Nearly fifteen years ago, on December 10, 2006, the CEO of Senderra, a subprime mortgage lender owned by Goldman, Sachs, sent a grim report to its parent company. “Credit quality has risen to become the major crisis in the non-prime industry,” Senderra CEO Brad Bradley wrote, adding that “we are seeing unprecedented defaults and fraud in the market.”
Within four days, senior executives at Goldman decided to “get closer to home” by unloading risky mortgage instruments. They didn’t alert regulators, of course, but did save their own hides, with Goldman CEO Lloyd Blankfein soon after ordering subordinates to sell off the ugly “cats and dogs” in their mortgage portfolio.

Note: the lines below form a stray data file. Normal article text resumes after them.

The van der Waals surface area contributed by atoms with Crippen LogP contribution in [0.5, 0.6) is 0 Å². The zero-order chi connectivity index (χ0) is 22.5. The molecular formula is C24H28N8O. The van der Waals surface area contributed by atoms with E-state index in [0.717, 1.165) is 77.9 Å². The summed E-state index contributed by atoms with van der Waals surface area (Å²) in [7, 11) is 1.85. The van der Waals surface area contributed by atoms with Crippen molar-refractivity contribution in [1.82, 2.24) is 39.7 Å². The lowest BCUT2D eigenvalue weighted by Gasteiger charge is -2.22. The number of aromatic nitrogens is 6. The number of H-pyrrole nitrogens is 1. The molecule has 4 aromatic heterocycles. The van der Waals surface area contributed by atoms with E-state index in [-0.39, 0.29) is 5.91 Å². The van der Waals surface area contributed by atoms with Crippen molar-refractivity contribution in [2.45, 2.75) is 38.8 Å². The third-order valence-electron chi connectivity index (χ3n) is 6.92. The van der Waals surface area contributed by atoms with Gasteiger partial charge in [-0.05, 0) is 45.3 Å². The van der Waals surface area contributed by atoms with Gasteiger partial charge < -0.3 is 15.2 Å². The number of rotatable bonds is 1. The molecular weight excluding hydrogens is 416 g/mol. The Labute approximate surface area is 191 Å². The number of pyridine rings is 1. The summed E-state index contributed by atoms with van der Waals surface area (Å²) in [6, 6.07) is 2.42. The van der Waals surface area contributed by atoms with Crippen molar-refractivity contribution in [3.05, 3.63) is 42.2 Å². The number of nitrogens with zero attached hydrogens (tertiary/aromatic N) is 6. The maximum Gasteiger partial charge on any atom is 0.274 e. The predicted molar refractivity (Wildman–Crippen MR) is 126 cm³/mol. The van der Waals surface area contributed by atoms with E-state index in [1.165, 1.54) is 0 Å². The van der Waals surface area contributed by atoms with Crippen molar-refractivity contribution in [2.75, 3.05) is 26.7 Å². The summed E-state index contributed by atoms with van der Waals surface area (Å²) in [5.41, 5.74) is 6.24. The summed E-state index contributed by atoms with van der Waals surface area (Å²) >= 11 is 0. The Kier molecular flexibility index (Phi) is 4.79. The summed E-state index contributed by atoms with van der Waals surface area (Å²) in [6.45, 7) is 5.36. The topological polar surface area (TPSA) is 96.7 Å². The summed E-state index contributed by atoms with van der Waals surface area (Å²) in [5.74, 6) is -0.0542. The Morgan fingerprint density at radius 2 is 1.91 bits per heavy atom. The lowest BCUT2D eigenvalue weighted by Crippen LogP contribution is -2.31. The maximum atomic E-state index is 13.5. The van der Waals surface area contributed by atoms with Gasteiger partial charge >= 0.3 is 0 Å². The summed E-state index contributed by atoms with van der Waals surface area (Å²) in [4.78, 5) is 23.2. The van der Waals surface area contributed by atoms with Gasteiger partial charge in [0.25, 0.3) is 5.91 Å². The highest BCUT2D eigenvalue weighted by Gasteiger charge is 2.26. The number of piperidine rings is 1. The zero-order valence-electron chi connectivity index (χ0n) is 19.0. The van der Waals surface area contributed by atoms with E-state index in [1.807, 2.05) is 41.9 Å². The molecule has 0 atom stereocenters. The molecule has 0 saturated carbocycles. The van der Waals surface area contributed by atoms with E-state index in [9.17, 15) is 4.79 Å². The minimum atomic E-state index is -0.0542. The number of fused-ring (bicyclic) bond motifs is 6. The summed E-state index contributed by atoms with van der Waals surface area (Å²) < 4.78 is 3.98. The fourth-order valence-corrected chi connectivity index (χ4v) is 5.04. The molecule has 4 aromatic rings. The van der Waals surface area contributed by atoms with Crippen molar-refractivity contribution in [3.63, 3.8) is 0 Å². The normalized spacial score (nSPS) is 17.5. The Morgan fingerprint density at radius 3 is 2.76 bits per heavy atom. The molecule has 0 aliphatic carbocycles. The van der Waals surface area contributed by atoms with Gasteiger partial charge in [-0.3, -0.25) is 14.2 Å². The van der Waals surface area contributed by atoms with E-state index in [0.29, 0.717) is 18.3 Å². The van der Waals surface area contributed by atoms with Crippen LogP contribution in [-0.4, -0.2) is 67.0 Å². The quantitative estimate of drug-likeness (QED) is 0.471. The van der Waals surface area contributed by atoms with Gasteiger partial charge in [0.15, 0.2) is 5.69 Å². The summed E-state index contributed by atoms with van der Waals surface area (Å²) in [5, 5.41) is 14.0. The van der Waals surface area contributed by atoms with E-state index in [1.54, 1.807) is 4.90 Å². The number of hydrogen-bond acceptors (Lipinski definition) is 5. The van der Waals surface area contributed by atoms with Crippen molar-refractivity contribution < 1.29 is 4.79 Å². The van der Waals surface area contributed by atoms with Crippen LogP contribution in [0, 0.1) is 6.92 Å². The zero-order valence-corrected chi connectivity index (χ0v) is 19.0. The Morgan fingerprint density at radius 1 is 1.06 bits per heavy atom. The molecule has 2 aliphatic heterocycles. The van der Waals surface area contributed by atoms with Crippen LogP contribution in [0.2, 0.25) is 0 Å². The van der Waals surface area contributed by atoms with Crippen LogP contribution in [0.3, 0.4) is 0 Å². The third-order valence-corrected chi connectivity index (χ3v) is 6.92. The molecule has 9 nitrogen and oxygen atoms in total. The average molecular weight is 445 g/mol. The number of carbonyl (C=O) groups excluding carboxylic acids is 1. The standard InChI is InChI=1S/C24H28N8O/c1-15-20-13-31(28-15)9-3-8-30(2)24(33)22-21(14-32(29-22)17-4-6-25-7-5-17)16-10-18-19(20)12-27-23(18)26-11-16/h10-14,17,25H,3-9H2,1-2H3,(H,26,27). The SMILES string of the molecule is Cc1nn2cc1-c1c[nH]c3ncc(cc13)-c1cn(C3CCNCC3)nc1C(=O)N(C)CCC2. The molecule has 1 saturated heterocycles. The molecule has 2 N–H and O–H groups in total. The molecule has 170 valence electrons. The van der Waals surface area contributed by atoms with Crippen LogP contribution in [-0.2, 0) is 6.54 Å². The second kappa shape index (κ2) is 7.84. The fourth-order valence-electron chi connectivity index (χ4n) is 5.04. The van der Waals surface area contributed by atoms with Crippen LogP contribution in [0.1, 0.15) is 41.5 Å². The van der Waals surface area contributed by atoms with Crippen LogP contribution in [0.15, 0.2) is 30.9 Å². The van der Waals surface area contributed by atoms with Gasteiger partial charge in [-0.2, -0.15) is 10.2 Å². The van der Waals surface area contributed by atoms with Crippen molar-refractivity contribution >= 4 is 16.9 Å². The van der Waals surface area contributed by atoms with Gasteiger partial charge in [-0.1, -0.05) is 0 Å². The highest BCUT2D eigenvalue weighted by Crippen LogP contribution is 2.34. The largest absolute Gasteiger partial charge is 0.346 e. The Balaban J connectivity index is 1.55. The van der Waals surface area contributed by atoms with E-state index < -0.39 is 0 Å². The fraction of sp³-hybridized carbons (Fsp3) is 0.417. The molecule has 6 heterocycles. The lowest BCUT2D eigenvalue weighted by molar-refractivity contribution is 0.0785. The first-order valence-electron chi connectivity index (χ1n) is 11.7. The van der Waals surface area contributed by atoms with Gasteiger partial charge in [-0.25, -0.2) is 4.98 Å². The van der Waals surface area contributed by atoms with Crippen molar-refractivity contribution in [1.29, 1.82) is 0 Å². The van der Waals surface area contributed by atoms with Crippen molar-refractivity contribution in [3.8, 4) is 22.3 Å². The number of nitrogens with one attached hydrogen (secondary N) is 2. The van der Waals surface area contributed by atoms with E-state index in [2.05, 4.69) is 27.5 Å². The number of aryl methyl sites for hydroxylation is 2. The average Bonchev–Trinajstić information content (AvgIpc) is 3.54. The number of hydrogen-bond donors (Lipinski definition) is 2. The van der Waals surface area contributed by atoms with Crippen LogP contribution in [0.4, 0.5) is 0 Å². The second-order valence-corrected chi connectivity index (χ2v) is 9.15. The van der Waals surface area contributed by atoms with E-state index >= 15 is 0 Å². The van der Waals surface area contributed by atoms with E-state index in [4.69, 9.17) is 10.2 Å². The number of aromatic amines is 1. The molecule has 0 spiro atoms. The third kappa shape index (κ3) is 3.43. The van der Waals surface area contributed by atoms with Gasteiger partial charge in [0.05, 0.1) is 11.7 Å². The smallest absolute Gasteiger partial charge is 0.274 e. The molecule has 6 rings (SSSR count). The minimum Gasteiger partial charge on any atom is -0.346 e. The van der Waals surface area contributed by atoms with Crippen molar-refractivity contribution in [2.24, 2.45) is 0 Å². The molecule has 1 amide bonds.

Around the same time that Goldman was having its come-to-Jesus moment, rival Lehman Brothers was going the other way. In one meeting, the bank’s head of fixed income, Mike Gelband, pounded a table, telling the firm’s infamous Vaderqsque CEO Richard “Dick” Fuld and hatchetman-president Joe Gregory there was a $15-18 trillion time bomb of lethal leverage hanging over the markets. Once it blew, it would be the “grandaddy of credit crunches,” and Lehman would be toast.
Categories: Economics/Class Relations